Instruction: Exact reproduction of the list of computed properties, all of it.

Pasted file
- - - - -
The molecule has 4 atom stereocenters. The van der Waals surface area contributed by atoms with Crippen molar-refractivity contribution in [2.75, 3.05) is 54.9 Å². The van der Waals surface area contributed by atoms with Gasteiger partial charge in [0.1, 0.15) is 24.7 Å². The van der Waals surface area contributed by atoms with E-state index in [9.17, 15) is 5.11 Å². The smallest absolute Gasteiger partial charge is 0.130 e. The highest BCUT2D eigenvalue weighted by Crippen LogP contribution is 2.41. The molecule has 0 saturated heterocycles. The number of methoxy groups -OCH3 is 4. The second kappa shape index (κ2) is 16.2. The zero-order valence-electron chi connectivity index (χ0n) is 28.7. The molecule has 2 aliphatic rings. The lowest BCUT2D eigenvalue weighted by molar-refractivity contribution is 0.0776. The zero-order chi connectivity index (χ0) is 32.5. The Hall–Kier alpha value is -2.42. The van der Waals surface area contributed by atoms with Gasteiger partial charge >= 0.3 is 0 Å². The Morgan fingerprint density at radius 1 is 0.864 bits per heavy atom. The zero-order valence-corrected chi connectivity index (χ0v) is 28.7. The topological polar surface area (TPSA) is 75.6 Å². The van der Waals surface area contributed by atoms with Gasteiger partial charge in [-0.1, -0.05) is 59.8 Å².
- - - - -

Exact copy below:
The molecule has 4 atom stereocenters. The van der Waals surface area contributed by atoms with Crippen molar-refractivity contribution in [2.75, 3.05) is 54.9 Å². The van der Waals surface area contributed by atoms with Gasteiger partial charge in [0.1, 0.15) is 24.7 Å². The van der Waals surface area contributed by atoms with E-state index in [9.17, 15) is 5.11 Å². The smallest absolute Gasteiger partial charge is 0.130 e. The highest BCUT2D eigenvalue weighted by Crippen LogP contribution is 2.41. The molecule has 0 saturated heterocycles. The number of methoxy groups -OCH3 is 4. The second kappa shape index (κ2) is 16.2. The zero-order valence-electron chi connectivity index (χ0n) is 28.7. The molecule has 2 aliphatic rings. The lowest BCUT2D eigenvalue weighted by molar-refractivity contribution is 0.0776. The zero-order chi connectivity index (χ0) is 32.5. The Hall–Kier alpha value is -2.42. The van der Waals surface area contributed by atoms with Gasteiger partial charge >= 0.3 is 0 Å². The Morgan fingerprint density at radius 1 is 0.864 bits per heavy atom. The zero-order valence-corrected chi connectivity index (χ0v) is 28.7. The topological polar surface area (TPSA) is 75.6 Å². The van der Waals surface area contributed by atoms with Gasteiger partial charge in [-0.1, -0.05) is 59.8 Å².